April 2014
Volume 55, Issue 13
ARVO Annual Meeting Abstract  |   April 2014
Spectral Domain Optical Coherence Tomography in Lipemia Retinalis
Author Affiliations & Notes
  • Omar Shakir
    Ophthalmology, University of Florida - Jacksonville, Jacksonville, FL
  • Sandeep Grover
    Ophthalmology, University of Florida - Jacksonville, Jacksonville, FL
  • Footnotes
    Commercial Relationships Omar Shakir, None; Sandeep Grover, None
  • Footnotes
    Support None
Investigative Ophthalmology & Visual Science April 2014, Vol.55, 5880. doi:
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      Omar Shakir, Sandeep Grover; Spectral Domain Optical Coherence Tomography in Lipemia Retinalis. Invest. Ophthalmol. Vis. Sci. 2014;55(13):5880.

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      © ARVO (1962-2015); The Authors (2016-present)

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Purpose: Lipemia retinalis is a rare condition where the retinal arteries and veins are dilated and milky white in color, sometimes making it difficult to differentiate between them except for the width of the vessel. This is usually seen with high levels of triglycerides. There has been no spectral-domain optical coherence tomography (SD-OCT) reports in eyes with lipemia retinalis. This study describes the SD-OCT and fundus autofluorescence findings of a series of 2 patients with clinical lipemia retinalis.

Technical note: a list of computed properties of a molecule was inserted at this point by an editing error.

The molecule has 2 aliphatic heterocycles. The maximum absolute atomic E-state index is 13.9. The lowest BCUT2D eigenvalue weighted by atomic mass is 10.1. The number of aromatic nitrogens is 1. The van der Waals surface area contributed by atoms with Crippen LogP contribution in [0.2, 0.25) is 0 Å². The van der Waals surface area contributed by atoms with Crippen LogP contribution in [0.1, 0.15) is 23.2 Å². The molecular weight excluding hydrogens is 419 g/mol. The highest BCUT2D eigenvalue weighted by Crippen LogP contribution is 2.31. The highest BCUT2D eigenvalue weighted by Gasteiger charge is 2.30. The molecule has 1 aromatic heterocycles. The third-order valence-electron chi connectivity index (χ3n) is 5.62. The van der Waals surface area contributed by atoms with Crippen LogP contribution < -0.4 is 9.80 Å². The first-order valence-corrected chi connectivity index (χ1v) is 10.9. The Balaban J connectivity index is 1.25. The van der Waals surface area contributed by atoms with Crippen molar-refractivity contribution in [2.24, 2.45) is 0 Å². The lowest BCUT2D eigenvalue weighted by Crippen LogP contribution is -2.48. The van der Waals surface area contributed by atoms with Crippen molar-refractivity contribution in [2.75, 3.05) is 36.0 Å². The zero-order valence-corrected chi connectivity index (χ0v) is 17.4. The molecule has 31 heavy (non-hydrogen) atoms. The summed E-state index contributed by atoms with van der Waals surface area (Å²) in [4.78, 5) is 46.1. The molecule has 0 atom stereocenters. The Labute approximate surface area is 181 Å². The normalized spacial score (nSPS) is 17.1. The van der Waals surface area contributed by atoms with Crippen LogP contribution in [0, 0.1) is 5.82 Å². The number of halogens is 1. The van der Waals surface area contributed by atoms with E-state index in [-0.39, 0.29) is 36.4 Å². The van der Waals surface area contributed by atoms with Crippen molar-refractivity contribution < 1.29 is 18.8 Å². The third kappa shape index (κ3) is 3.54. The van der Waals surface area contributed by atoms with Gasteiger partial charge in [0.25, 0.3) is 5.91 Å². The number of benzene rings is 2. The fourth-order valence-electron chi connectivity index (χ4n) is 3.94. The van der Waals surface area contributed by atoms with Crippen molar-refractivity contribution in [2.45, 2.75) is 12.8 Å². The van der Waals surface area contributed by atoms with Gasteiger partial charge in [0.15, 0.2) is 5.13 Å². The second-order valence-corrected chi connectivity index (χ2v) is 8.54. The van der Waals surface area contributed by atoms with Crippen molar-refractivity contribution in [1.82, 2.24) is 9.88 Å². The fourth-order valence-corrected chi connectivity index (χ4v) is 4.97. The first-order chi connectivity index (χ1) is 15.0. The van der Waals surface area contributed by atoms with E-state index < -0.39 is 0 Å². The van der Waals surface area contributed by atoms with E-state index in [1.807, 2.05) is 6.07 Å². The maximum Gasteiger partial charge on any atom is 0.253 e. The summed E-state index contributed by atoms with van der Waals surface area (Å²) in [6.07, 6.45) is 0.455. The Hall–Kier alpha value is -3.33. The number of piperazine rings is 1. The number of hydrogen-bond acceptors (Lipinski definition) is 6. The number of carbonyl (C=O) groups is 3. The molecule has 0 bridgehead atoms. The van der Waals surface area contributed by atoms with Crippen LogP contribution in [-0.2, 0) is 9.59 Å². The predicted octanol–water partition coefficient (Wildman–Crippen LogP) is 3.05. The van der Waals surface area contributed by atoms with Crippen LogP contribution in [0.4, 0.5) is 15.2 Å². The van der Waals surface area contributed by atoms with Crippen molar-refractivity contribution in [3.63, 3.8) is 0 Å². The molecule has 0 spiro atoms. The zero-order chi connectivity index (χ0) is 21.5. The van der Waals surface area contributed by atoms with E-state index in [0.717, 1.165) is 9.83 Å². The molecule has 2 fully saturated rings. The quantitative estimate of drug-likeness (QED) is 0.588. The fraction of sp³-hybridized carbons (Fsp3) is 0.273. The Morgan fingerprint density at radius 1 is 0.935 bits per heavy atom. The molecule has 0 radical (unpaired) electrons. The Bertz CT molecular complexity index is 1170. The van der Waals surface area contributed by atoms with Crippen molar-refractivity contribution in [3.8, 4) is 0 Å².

Methods: This was a retrospective chart review of two patients who were clinically diagnosed as having lipemia retinalis. They underwent fundus examination, color fundus photographs (Zeiss), SD-OCT, FAF, red-free and infrared (all Spectralis, Heidelberg Engineering) pictures of the retina.

Results: As was evident clinically, both arteries and veins were dilated on macular OCT scans. The vessels were "vertically oval", expanding not only in the x-y plane but also the z-axis. This was observed throughout in the first, second and third order vessels. The dilation, as seen on SD-OCT scans, were more exaggerated in the scan than apparent on clinical fundus photographs. There were no cystic spaces seen in the retina.

Conclusions: The interesting finding was the presence of 'vertically oval' vessels, as seen on OCT scans. The z-axis displayed about 1.5 times more vessel dilation than the x-y plane. This is probably because of the ease with which the vessels can expand vertically into the inner plexiform layers that have vertically-oriented cells.

Keywords: 688 retina • 583 lipids • 552 imaging methods (CT, FA, ICG, MRI, OCT, RTA, SLO, ultrasound)  

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